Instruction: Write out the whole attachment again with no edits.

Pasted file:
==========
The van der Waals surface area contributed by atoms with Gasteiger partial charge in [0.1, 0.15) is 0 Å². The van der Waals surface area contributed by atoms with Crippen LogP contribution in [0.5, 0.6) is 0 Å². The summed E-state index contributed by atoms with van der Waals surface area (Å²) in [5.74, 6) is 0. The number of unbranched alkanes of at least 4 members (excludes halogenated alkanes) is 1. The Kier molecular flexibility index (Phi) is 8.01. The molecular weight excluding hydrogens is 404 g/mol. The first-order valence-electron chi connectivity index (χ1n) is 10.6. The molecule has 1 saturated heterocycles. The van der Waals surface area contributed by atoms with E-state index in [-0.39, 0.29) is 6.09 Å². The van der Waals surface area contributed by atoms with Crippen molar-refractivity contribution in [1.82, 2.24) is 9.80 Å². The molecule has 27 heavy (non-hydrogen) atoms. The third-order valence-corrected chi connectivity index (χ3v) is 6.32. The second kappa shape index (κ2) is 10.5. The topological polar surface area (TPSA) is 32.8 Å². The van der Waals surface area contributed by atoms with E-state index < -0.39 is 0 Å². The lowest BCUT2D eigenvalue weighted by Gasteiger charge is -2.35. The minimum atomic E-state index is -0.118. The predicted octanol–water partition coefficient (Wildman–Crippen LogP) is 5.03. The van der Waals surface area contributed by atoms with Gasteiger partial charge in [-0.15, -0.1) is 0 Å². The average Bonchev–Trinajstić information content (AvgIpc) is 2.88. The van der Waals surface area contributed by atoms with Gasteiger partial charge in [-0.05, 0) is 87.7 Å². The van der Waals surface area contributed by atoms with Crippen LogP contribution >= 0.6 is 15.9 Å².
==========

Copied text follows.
The van der Waals surface area contributed by atoms with Gasteiger partial charge in [0.1, 0.15) is 0 Å². The van der Waals surface area contributed by atoms with Crippen LogP contribution in [0.5, 0.6) is 0 Å². The summed E-state index contributed by atoms with van der Waals surface area (Å²) in [5.74, 6) is 0. The number of unbranched alkanes of at least 4 members (excludes halogenated alkanes) is 1. The Kier molecular flexibility index (Phi) is 8.01. The molecular weight excluding hydrogens is 404 g/mol. The first-order valence-electron chi connectivity index (χ1n) is 10.6. The molecule has 1 saturated heterocycles. The van der Waals surface area contributed by atoms with E-state index in [-0.39, 0.29) is 6.09 Å². The van der Waals surface area contributed by atoms with Crippen molar-refractivity contribution in [1.82, 2.24) is 9.80 Å². The molecule has 27 heavy (non-hydrogen) atoms. The third-order valence-corrected chi connectivity index (χ3v) is 6.32. The second kappa shape index (κ2) is 10.5. The topological polar surface area (TPSA) is 32.8 Å². The van der Waals surface area contributed by atoms with E-state index < -0.39 is 0 Å². The lowest BCUT2D eigenvalue weighted by Gasteiger charge is -2.35. The minimum atomic E-state index is -0.118. The predicted octanol–water partition coefficient (Wildman–Crippen LogP) is 5.03. The van der Waals surface area contributed by atoms with Gasteiger partial charge in [-0.15, -0.1) is 0 Å². The average Bonchev–Trinajstić information content (AvgIpc) is 2.88. The van der Waals surface area contributed by atoms with Gasteiger partial charge in [-0.05, 0) is 87.7 Å². The van der Waals surface area contributed by atoms with Crippen LogP contribution >= 0.6 is 15.9 Å².